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Compact Flash version 3.0 specification

Handheld PC News

Posted 18 years ago | News | Chris Tilley 0 comments

The Compact Flash Association (CFA), the standards body behind the Compact Flash memory technology earlier in the year finally completed work on approving the Compact Flash version 3.0 specification.

The updated specification adds enchantments to the Compact Flash (CF) system bus architecture significantly. The two most significant of the changes are that the new model for future CF cards provides a data transfer rate of 66MB/second. This is a significant and much welcomed improvement over that of the version 1 and 2 specification, who's maximum guideline transfer rate is only 16MB/second - offering more than a 4 scale increase.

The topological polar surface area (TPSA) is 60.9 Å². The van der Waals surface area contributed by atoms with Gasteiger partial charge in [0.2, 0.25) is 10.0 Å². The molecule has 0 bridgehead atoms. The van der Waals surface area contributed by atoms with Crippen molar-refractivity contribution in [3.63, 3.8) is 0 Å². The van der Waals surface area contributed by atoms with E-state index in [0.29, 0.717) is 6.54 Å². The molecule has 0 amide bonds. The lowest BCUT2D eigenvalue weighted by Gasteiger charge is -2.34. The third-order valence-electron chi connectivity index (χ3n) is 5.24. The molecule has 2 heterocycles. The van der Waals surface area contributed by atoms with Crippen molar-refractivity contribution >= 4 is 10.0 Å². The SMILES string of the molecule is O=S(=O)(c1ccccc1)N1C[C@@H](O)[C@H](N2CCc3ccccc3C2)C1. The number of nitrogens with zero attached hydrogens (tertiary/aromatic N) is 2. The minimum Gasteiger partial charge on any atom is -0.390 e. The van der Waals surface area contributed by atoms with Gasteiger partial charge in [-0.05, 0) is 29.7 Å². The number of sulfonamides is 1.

Equally important is that the specification now at least formally recognises and supports the use of Ultra Direct Memory Access (UDMA), effectively allowing data traffic to skim around the processor and go directly into and out of system memory. For the layman, this provides a vastly significant performance improvement when accessing CF resources.

While this advancement will mean great things for future PDA devices, and it is worth noting that the specification is fully backwards compatibly with all older models. When putting it into perspective, the 2.0 specification was only finalised in June 2003, proving that frequent bureaucracy in standards groups can mean little when manufacturers, under their own initiative demonstrate faster CF variants long before CFA were ready to rubber stamp their own offering.

View: Compact Flash Association
Posted on 05 April 2005 at 10:00By Chris Tilley (C:Amie)

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